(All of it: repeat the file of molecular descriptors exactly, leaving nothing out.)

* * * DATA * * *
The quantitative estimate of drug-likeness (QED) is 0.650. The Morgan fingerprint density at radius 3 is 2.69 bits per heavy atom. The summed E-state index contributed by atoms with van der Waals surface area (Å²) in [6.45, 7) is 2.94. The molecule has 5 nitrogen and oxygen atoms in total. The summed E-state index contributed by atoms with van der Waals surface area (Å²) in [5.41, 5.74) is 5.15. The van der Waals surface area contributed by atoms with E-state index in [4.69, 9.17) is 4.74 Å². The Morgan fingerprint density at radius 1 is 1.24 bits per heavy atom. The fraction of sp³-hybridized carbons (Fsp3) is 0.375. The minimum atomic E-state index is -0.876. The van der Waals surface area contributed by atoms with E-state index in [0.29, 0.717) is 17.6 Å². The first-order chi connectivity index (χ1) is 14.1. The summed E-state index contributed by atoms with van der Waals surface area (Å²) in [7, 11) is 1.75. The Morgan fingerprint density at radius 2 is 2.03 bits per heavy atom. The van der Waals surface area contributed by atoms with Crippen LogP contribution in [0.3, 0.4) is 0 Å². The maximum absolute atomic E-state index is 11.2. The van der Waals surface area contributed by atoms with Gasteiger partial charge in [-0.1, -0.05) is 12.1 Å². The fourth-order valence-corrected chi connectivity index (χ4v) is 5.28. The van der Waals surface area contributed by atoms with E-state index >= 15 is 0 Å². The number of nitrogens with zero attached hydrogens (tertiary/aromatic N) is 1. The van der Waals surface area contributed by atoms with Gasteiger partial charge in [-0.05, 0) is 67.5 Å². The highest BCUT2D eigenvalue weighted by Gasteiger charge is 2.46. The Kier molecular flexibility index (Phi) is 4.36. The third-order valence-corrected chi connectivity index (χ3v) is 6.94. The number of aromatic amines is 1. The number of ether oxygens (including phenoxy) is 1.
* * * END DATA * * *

The quantitative estimate of drug-likeness (QED) is 0.650. The Morgan fingerprint density at radius 3 is 2.69 bits per heavy atom. The summed E-state index contributed by atoms with van der Waals surface area (Å²) in [6.45, 7) is 2.94. The molecule has 5 nitrogen and oxygen atoms in total. The summed E-state index contributed by atoms with van der Waals surface area (Å²) in [5.41, 5.74) is 5.15. The van der Waals surface area contributed by atoms with E-state index in [4.69, 9.17) is 4.74 Å². The Morgan fingerprint density at radius 1 is 1.24 bits per heavy atom. The fraction of sp³-hybridized carbons (Fsp3) is 0.375. The minimum atomic E-state index is -0.876. The van der Waals surface area contributed by atoms with E-state index in [0.29, 0.717) is 17.6 Å². The first-order chi connectivity index (χ1) is 14.1. The summed E-state index contributed by atoms with van der Waals surface area (Å²) in [7, 11) is 1.75. The Morgan fingerprint density at radius 2 is 2.03 bits per heavy atom. The van der Waals surface area contributed by atoms with Crippen LogP contribution in [0.3, 0.4) is 0 Å². The maximum absolute atomic E-state index is 11.2. The van der Waals surface area contributed by atoms with Gasteiger partial charge in [-0.1, -0.05) is 12.1 Å². The fourth-order valence-corrected chi connectivity index (χ4v) is 5.28. The van der Waals surface area contributed by atoms with E-state index >= 15 is 0 Å². The number of nitrogens with zero attached hydrogens (tertiary/aromatic N) is 1. The van der Waals surface area contributed by atoms with Gasteiger partial charge in [-0.05, 0) is 67.5 Å². The highest BCUT2D eigenvalue weighted by Gasteiger charge is 2.46. The Kier molecular flexibility index (Phi) is 4.36. The third-order valence-corrected chi connectivity index (χ3v) is 6.94. The number of aromatic amines is 1. The number of ether oxygens (including phenoxy) is 1.